I, on the other hand, am not so big a fan. I don’t dislike it, mind you; I even happen to have three different recordings of the work. It’s just that I find the Symphony in d minor to be the musical equivalent of lobster thermador: very popular in the Mad Men era; rich, buttery, and pleasant enough when you happen upon it; but hopelessly out of date, a little too cheesy, and not something you need to experience in person more than once a generation or so.
After intermission, Mr. Muti and the CSO gave Franck’s work a robust and sumptuous reading. He took his time throughout, luxuriating over many moments. Scott Hostetler played a fluidly phrased English horn solo. I can’t imagine the work being played any better. If there were any performance of the symphony that would have made me a believer, it should have been this one. Yet in the end, I remained unconvinced.
Random other thoughts:
- Before the concert began, Mr. Corey came out to say a few words of welcome to both audience and orchestra. As he was finishing, his daughter walked on stage, announced to everyone that it was Mr. Corey’s 65th birthday. She began to lead the audience in an a cappella rendition of “Happy Birthday” when after a few bars, the CSO joined in, quickly finding the right key and managing some harmony to boot.
- Let’s hope the Chicago Symphony doesn’t wait as long before returning to the West Coast. Someone offered me a bet on whether that would happen before or after I heard the Franck Symphony performed again; even if I were a betting man — and I am — I wouldn’t take that bet.
- A few words about Principal Horn Dale Clevenger: the veteran musician has a legendary reputation, but as I’ve stated before, Principal Horn can be a lightning rod for criticism in any orchestra, and Mr. Clevenger has been taking a lot of hits in the Chicago media for his playing as of late. As recently as a few weeks ago when this same Honneger/Bates/Franck program was premiered in Chicago, John von Rhein, music critic for the Chicago Tribune, made a point of singling out Mr. Clevenger for “several splattered entrances.” During the first half of Friday’s concert, I had forgotten all of that; however, during the Franck, there wasn’t a single exposed horn line that didn’t cause me to squirm due to a rough entrance, or more disturbing, some very questionable intonation. The all-around excellence and precision of the rest of the orchestra just made those moments that much more notable. Hate to point it out, but there you go.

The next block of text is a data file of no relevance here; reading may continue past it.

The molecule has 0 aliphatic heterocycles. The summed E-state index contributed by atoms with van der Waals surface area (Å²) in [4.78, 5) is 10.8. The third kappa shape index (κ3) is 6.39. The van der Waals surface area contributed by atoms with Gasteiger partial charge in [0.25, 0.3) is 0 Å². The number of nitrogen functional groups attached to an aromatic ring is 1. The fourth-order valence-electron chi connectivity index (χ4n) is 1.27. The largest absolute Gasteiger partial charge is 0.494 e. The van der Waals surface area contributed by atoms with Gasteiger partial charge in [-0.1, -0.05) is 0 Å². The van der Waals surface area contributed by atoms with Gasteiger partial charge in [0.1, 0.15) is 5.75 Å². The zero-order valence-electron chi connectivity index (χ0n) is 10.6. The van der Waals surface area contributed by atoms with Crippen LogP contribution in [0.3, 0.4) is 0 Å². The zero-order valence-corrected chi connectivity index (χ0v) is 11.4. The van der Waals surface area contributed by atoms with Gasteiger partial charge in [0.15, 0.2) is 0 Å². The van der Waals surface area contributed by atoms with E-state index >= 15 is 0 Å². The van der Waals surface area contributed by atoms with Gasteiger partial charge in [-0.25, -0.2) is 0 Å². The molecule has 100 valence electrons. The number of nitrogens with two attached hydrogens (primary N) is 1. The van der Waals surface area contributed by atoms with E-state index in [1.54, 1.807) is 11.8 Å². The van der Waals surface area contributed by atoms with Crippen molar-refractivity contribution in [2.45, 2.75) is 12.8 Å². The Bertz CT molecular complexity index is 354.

- There seemed to be an inordinate amount of women in fur coats near where I was sitting, certainly more than I’d ever seen at Walt Disney Concert Hall or any other orchestral concert in any city — and many of those concerts were in places away from Southern California when the ambient temperature was less than 50 degrees. And for those who may be concerned, I didn’t ask whether the fur was genuine or imitation.
- Other reviews from the night:
- Muti on conducting new music and conducting in general; reviews from CSO’s concerts in SF
- Chicago Symphony coming to California; download free MP3 of Franck symphony to celebrate
Philharmonic Society of Orange County: February 17, 2012; Renée and Henry Segerstrom Concert Hall
Chicago Symphony Orchestra
Riccardo Muti, conductor
HONEGGER: Pacific 231, Mouvement symphonique No. 1
BATES: Alternative Energy
FRANCK: Symphony in d minor
Photo credit: Todd Rosenberg, courtesy of the Chicago Symphony